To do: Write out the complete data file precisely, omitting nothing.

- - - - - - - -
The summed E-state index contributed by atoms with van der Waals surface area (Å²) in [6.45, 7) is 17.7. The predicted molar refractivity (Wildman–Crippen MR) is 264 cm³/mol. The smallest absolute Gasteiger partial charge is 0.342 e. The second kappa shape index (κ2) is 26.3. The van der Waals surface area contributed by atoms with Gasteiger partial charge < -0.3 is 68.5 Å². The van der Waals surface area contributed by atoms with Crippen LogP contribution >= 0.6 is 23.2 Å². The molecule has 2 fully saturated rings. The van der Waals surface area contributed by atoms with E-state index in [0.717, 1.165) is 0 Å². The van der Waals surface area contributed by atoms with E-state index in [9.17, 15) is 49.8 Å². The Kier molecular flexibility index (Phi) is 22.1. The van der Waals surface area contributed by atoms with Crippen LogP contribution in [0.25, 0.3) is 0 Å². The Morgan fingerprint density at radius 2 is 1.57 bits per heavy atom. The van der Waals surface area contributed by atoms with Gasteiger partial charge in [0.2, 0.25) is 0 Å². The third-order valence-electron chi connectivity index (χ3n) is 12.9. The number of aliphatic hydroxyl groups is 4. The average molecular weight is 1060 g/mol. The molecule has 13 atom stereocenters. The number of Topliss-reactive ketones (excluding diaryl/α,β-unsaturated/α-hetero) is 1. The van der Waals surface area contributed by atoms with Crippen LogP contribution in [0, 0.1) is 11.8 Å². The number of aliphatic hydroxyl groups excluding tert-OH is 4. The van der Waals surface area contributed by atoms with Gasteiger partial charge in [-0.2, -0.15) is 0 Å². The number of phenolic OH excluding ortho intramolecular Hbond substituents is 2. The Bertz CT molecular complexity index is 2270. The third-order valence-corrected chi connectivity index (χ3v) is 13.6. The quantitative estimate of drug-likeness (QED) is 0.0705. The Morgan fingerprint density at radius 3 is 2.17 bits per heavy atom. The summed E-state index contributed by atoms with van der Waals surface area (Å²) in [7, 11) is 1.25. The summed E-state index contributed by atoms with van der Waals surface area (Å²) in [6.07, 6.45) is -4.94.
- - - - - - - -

The summed E-state index contributed by atoms with van der Waals surface area (Å²) in [6.45, 7) is 17.7. The predicted molar refractivity (Wildman–Crippen MR) is 264 cm³/mol. The smallest absolute Gasteiger partial charge is 0.342 e. The second kappa shape index (κ2) is 26.3. The van der Waals surface area contributed by atoms with Gasteiger partial charge < -0.3 is 68.5 Å². The van der Waals surface area contributed by atoms with Crippen LogP contribution >= 0.6 is 23.2 Å². The molecule has 2 fully saturated rings. The van der Waals surface area contributed by atoms with E-state index in [0.717, 1.165) is 0 Å². The van der Waals surface area contributed by atoms with E-state index in [9.17, 15) is 49.8 Å². The Kier molecular flexibility index (Phi) is 22.1. The van der Waals surface area contributed by atoms with Crippen LogP contribution in [0.25, 0.3) is 0 Å². The Morgan fingerprint density at radius 2 is 1.57 bits per heavy atom. The van der Waals surface area contributed by atoms with Gasteiger partial charge in [0.2, 0.25) is 0 Å². The third-order valence-electron chi connectivity index (χ3n) is 12.9. The number of aliphatic hydroxyl groups is 4. The average molecular weight is 1060 g/mol. The molecule has 13 atom stereocenters. The number of Topliss-reactive ketones (excluding diaryl/α,β-unsaturated/α-hetero) is 1. The van der Waals surface area contributed by atoms with Crippen LogP contribution in [0, 0.1) is 11.8 Å². The number of aliphatic hydroxyl groups excluding tert-OH is 4. The van der Waals surface area contributed by atoms with Gasteiger partial charge in [-0.2, -0.15) is 0 Å². The number of phenolic OH excluding ortho intramolecular Hbond substituents is 2. The Bertz CT molecular complexity index is 2270. The third-order valence-corrected chi connectivity index (χ3v) is 13.6. The quantitative estimate of drug-likeness (QED) is 0.0705. The Morgan fingerprint density at radius 3 is 2.17 bits per heavy atom. The summed E-state index contributed by atoms with van der Waals surface area (Å²) in [7, 11) is 1.25. The summed E-state index contributed by atoms with van der Waals surface area (Å²) in [6.07, 6.45) is -4.94.